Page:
I didn’t really follow the Supreme Court case of New York State Rifle & Pistol Association, Inc. v. Bruen, but the 2022 case was settled in favor of less restrictive gun laws—and by a vote of 6-3 (ruling here), with the dissenters being Breyer, Sotomayor, and Kagan. Here’s the Wikipedia summary that brought me up to speed:
New York State Rifle & Pistol Association, Inc. v. Bruen, 597 U.S. ___ (2022), abbreviated NYSRPA v. Bruen and also known as NYSRPA II or Bruen to distinguish it from the 2020 case, is a landmark decision of the United States Supreme Court related to the Second Amendment to the United States Constitution. The case concerned the constitutionality of the 1911 Sullivan Act, a New York State law requiring applicants for an unrestricted license to carry a concealed pistol on their person to show “proper cause”, or a special need distinguishable from the general public, in their application.
In a 6–3 decision, the majority ruled that New York’s law was unconstitutional, and ruled that the ability to carry a pistol in public was a constitutional right under the Second Amendment. The majority ruled that states are allowed to enforce “shall-issue” permitting, where applicants for concealed carry permits must satisfy certain objective criteria, such as passing a background check, but that “may-issue” systems that utilize “arbitrary” evaluations of need made by local authorities are unconstitutional.
Clarence Thomas wrote the majority opinion, which rested a semi-“originalist” decision that the Sullivan Act violated on the Second and Fourteenth Amendments. First, the Amendments:
“A well regulated Militia, being necessary to the security of a free State, the right of the people to keep and bear Arms, shall not be infringed.”
Relevant bits of the Fourteenth (section 1):
… No state shall make or enforce any law which shall abridge the privileges or immunities of citizens of the United States; nor shall any state deprive any person of life, liberty, or property, without due process of law; nor deny to any person within its jurisdiction the equal protection of the laws.
Thomas interpreted these in two ways. The Second Amendment allows people to keep and bear arms, and the Fourteenth Amendment says that states can’t infringe on the Constitutional right to do so, i.e., it can’t make unreasonably restrictive gun laws. At least that’s what I get from this part of Thomas’s decision in the case.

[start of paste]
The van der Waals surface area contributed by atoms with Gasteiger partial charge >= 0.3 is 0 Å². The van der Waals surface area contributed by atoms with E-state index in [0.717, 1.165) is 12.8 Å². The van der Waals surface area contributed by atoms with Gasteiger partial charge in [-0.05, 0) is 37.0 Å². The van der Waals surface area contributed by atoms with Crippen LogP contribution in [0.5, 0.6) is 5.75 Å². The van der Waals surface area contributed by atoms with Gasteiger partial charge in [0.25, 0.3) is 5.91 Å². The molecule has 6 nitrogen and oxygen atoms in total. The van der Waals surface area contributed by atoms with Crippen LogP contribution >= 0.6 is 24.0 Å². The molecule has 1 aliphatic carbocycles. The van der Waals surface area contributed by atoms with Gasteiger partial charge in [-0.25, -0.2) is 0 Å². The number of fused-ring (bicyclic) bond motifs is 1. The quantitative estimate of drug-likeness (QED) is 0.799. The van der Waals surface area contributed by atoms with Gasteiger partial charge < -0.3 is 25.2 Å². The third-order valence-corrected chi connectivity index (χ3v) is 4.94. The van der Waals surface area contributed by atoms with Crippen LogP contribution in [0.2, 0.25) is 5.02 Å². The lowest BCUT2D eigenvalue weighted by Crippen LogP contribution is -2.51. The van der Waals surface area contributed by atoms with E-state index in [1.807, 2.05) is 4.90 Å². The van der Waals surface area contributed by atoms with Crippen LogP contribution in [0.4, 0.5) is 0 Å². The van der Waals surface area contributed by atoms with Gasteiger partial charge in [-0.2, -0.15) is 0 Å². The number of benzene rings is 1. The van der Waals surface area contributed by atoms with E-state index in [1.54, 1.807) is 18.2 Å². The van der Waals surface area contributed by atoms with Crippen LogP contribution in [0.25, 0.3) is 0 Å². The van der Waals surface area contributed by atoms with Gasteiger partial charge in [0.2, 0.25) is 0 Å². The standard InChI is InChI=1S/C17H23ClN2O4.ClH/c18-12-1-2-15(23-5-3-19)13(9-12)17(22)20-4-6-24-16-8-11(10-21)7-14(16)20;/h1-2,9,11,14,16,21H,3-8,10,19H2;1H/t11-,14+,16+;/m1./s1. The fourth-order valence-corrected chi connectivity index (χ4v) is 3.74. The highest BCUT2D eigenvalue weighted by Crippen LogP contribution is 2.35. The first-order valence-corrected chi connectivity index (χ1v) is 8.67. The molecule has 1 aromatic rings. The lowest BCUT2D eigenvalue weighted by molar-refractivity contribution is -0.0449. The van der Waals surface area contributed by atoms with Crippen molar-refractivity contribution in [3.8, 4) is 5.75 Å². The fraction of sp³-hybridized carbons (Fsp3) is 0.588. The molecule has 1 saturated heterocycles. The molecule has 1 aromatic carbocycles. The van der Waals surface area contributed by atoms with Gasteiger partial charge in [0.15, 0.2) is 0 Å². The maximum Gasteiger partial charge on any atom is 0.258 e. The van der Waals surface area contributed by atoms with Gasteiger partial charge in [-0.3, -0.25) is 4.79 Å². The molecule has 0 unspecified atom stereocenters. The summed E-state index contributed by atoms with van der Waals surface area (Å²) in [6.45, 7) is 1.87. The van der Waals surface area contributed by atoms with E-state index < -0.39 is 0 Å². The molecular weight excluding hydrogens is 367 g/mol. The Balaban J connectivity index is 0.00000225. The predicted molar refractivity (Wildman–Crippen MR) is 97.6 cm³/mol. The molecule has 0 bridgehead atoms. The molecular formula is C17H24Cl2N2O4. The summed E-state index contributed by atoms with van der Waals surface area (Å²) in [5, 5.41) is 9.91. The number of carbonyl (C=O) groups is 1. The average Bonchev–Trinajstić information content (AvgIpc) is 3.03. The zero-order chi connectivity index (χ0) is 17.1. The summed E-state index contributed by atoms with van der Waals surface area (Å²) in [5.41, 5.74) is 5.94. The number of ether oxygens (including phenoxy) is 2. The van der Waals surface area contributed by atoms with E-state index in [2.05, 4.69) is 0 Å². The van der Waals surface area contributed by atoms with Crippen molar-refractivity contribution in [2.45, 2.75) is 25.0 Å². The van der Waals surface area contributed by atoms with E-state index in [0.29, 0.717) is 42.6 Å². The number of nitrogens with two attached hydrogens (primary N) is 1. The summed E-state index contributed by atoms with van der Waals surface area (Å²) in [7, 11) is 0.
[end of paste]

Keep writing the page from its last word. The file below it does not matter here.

The burden then falls on respondents to show that New York’s proper-cause requirement is consistent with this Nation’s historical tradition of firearm regulation. To do so, respondents appeal to a variety of historical sources from the late 1200s to the early 1900s. But when it comes to interpreting the Constitution, not all history is created equal. “Constitutional rights are enshrined with the scope they were understood to have when the people adopted them.” Heller, 554 U. S., at 634–635. The Second Amendment was adopted in 1791; the Fourteenth in 1868. Historical evidence that long predates or postdates either time may not illuminate the scope of the right. With these principles in mind, the Court concludes that respondents have failed to meet their burden to identify an American tradition justifying New York’s proper-cause requirement.
Steven Lubet, the Williams Memorial Professor Emeritus and Director Emeritus, Bartlit Center for Trial Advocacy at Northwestern University’s School of Law, has a new article in The Hill about this decision, which he claims is promoting a “homicide pact”. Click to read:
Thomas really does seem gun-crazy; as Lubet notes, he’s been pushing a decision like this for years. Here’s some of the fallout (quotes from Lubet indented):
It looks as though there will be no end to the fallout from Supreme Court Justice Clarence Thomas’s majority opinion in New York State Rifle & Pistol Association v. Bruen holding that gun control regulations are “presumptively” unconstitutional unless they are sufficiently “analogous” to a 19th century law. The Court’s requirement of a close historical comparator has turned out to be almost impossible to satisfy, causing lower courts to invalidate or question otherwise reasonable laws prohibiting the obliteration of guns’ serial numbers and firearm possession by convicted felons or domestic abusers.